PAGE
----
Insert two 623zz ball bearings into the pulley and use a 15mm M3 bolt + self blocking nut to fix it to the Pulley Legs part. Once placed you should not feel any friction on this part.
Step 9: Placing the Timing Belt
- Insert the GT2 timing belt as indicated. Keep in mind that the total length of the timing belt will depend on the rails length you have chosen. With the KIT, we supply 700 mm long bars/ pipes.
- Fix the motor to the carriage like this, use 4x M3 6mm bolts for this. The timing belt has to be under the motor.
- Insert the 10 tooth gear into the motor axis. You might need to use a small hammer to do this. Remember to be gentle. This part will have to move the rotating plate on top transmitting the power from the motor. Do not push it completely into the axis.There must be a tiny gap between the gear and the carriage supporting ring to avoid friction.
- Insert the 20 tooth GT2 pulley into the motor axis and fix it using an Allen key. This element should as low as you can place it but always leaving a tiny gap between the pulley and the 3D part.
Step 10: Finishing the Frame
Insert the 2 metal bars/pipes through the carriage and into the lateral legs. Run the GT2 timing belt through the pulleys as shown and pass the GT2 timing belt
With the KIT we supply 1.4 meters of GT2 6mm timing belt for a maximum rail length of 700 mm. Remember that you can use any length for this robot: The control APP can handle it. We will show that later. To finish this part, Insert the timing belt into the dented "catcher" as indicated and cut the remaining but before, tighten it.
Step 11: Top Plate
Try to insert the top plate into the carriage´s shaft. If the shaft is free of burrs, it should be easy (but tight). You can leave it on top if you are not planning to attach a camera which needs the camera screw to get fixed to the rotating plate.
Step 12: Connecting Everything
Time to connect the motors. Depending on the orientation of the cable´s plugs connected to the Brain shield, the motors will rotate in one direction or the other. That might be useful at some point, but by default, check how to connect them to the Brain shield. The stepper motor drivers (red modules) must be connected as indicated. This is important. The heatsinks (small aluminium pieces with a sticky pad on them) must be placed carefully on top of the black modules not touching any metal headers. Otherwise, you can create a short circuit and damage the electronics.
GET THE CAMERA SLIDER PARTS from jjRobots (Customizable KIT)
Step 13: Programming the Arduino Leonardo
(skip this step if you got the CAMERA SLIDER kit version. The Arduino is already programmed)
a) Install the Arduino IDE on your PC from (skip this step if you have the Arduino IDE already installed)
This CAMERA SLIDER code has been tested and developed on IDE version 1.6.5 and later versions. If you have a problem compiling the code, let us know
b) Download all the arduino files from here
Extract the files inside a folder named "CameraSlider_v4 " in your hard drive
c) Compile and send the code to the Arduino Leonardo
- Open your Arduino IDE
- Open the main code in /CameraSlider_v4/CameraSlider_v4.ino
- Connect your Leonardo board with the USB to the PC
- Note: If this is the first time you connect a Leonardo board to your PC maybe you might need to install the driver.
- Select the board Leonardo (tools->board)
- Select the serial port that appears on the tools->Serial port
Send the code to the board (UPLOAD button: Arrow pointing to the RIGHT)
Step 14: Control It From Your Smartphone
Download it (freely available) from Google Play (iOS version available by the end of MAY 2018)
Link to the USER GUIDE here (frequently updated)
It has been created to control, in a simple way, the camera slider. It will allow you to move the platform with almost any camera on top, with a predetermined speed. This speed can be modified in real time for cool video effects. By default (the limits can be changed in the Arduino code), the travelling speed of the platform can be set from 0.01 mm/sec to 35 mm/sec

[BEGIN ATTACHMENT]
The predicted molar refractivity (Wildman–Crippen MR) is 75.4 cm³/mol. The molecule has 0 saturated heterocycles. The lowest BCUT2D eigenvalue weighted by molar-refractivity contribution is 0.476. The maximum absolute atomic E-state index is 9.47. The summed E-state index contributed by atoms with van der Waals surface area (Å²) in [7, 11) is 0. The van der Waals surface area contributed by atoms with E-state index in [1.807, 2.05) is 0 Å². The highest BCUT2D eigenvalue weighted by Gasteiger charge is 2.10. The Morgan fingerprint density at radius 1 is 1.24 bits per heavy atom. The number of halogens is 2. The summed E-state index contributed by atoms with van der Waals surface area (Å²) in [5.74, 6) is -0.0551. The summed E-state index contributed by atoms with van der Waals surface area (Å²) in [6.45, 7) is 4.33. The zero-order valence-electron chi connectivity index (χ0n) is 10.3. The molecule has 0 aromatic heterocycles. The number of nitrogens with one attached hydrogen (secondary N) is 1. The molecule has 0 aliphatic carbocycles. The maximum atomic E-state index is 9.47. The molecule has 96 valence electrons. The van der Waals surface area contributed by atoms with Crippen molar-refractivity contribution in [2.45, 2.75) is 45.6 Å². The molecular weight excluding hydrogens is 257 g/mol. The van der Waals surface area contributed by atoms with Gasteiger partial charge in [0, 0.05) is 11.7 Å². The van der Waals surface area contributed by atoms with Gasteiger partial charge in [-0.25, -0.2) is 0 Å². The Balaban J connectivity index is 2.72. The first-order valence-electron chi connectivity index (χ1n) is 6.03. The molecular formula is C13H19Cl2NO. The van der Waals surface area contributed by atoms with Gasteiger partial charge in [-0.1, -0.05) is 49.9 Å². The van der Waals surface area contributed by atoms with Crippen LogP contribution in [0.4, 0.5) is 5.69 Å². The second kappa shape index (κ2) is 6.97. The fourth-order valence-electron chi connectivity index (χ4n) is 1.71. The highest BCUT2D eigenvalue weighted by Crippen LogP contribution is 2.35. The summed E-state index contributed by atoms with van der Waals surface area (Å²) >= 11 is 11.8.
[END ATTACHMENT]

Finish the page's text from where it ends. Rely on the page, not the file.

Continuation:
Depending on your set-up you will need to adjust the RAIL LENGTH value: measure the total length of the rail the carriage can travel on. For example, if you are using 1000 mm metal bars, the available rail for the carriage would be around 800 mm (1000 mm minus the piece of rail inserted into the lateral supports).
In order to control the CAMERA SLIDER you will have to:
- Connect the Arduino Leonardo to any DC power supply (from 9 to 12 V). With the KIT we supply a 12V 1A power supply or a battery holder (9V)
- Wait 5-10 seconds for the robot to create a WIFI Network (called JJROBOTSXX)
- Connect your smartphone to that WIFI Network using the password: 87654321
- Then start the control APP (CAMERA SLIDER APP). NOTE: if you are not already connected to the robot´s WIFI NETWORK, the APP will let you know that
- Move the carriage (the plate where your camera/smartphone is attached to) to the motor´s end. From there, the camera/smartphone should be pointing to the side indicated in the scheme below. That would be the "filming side" for the CAMERA SLIDER
- For a tracking object travel, the camera has to be pointing to the target object. To the center of the object to be filmed. The robot will keep orientating the camera to that point during the travel on the rail
- Configure the control values as desired according to your needs. How to do it:
NOTE: You do not have to place the camera platform by the very end of the rail, you can start from anywhere.
The RAIL LENGTH value, will let the APP know how long the camera carriage will travel before start coming back to the original location. This value does not have to be the real length of the rail, just the segment in which the camera will swing back and forward continuously. Take a look at the image below: you can set the RAIL LENGTH value equal to 400 mm even when the REAL length of the rail is longer. Doing this, the camera travel will be restricted within a virtual rail of 400 mm. Keep in mind that the camera has to be pointing to the object before starting to move to track it correctly
NOTE: Using the DELAYED START option you will have enough time to configure the CAMERA SLIDER ,START it and place the smartphone on the moving platform
Step 15: Useful LINKS:
Runner Up in the